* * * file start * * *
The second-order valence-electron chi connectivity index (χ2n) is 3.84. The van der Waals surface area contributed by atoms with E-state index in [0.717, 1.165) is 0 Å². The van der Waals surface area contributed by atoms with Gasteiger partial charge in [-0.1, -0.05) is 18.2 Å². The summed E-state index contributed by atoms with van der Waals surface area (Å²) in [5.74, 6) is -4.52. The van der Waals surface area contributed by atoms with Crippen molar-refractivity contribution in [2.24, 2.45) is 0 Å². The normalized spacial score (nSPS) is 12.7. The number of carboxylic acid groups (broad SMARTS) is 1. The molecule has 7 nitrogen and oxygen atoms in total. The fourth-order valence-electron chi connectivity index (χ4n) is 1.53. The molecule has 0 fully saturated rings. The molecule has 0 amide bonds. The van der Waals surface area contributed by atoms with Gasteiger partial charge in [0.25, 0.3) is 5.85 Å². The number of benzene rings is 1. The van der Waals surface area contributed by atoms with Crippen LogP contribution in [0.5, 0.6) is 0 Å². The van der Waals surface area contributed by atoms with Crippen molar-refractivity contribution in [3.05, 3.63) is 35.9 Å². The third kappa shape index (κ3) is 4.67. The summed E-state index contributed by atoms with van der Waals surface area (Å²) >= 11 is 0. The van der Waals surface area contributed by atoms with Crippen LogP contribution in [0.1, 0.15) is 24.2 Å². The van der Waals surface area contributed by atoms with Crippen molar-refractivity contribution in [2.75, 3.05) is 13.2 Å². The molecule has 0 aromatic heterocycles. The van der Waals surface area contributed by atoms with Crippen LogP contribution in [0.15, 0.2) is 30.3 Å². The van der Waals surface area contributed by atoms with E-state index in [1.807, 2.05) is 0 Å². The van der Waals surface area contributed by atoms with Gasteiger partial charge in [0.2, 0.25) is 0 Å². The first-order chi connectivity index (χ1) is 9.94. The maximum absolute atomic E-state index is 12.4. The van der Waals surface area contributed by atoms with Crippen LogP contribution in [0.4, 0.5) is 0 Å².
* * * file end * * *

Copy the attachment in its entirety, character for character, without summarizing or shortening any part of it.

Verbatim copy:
The second-order valence-electron chi connectivity index (χ2n) is 3.84. The van der Waals surface area contributed by atoms with E-state index in [0.717, 1.165) is 0 Å². The van der Waals surface area contributed by atoms with Gasteiger partial charge in [-0.1, -0.05) is 18.2 Å². The summed E-state index contributed by atoms with van der Waals surface area (Å²) in [5.74, 6) is -4.52. The van der Waals surface area contributed by atoms with Crippen molar-refractivity contribution in [2.24, 2.45) is 0 Å². The normalized spacial score (nSPS) is 12.7. The number of carboxylic acid groups (broad SMARTS) is 1. The molecule has 7 nitrogen and oxygen atoms in total. The fourth-order valence-electron chi connectivity index (χ4n) is 1.53. The molecule has 0 fully saturated rings. The molecule has 0 amide bonds. The van der Waals surface area contributed by atoms with Gasteiger partial charge in [0.25, 0.3) is 5.85 Å². The number of benzene rings is 1. The van der Waals surface area contributed by atoms with Crippen LogP contribution in [0.5, 0.6) is 0 Å². The van der Waals surface area contributed by atoms with Crippen molar-refractivity contribution in [3.05, 3.63) is 35.9 Å². The third kappa shape index (κ3) is 4.67. The summed E-state index contributed by atoms with van der Waals surface area (Å²) >= 11 is 0. The van der Waals surface area contributed by atoms with Crippen LogP contribution in [0.1, 0.15) is 24.2 Å². The van der Waals surface area contributed by atoms with Crippen molar-refractivity contribution in [2.75, 3.05) is 13.2 Å². The molecule has 0 aromatic heterocycles. The van der Waals surface area contributed by atoms with Crippen LogP contribution in [0.15, 0.2) is 30.3 Å². The van der Waals surface area contributed by atoms with E-state index in [1.807, 2.05) is 0 Å². The van der Waals surface area contributed by atoms with Gasteiger partial charge in [0.2, 0.25) is 0 Å². The first-order chi connectivity index (χ1) is 9.94. The maximum absolute atomic E-state index is 12.4. The van der Waals surface area contributed by atoms with Crippen LogP contribution in [0.4, 0.5) is 0 Å².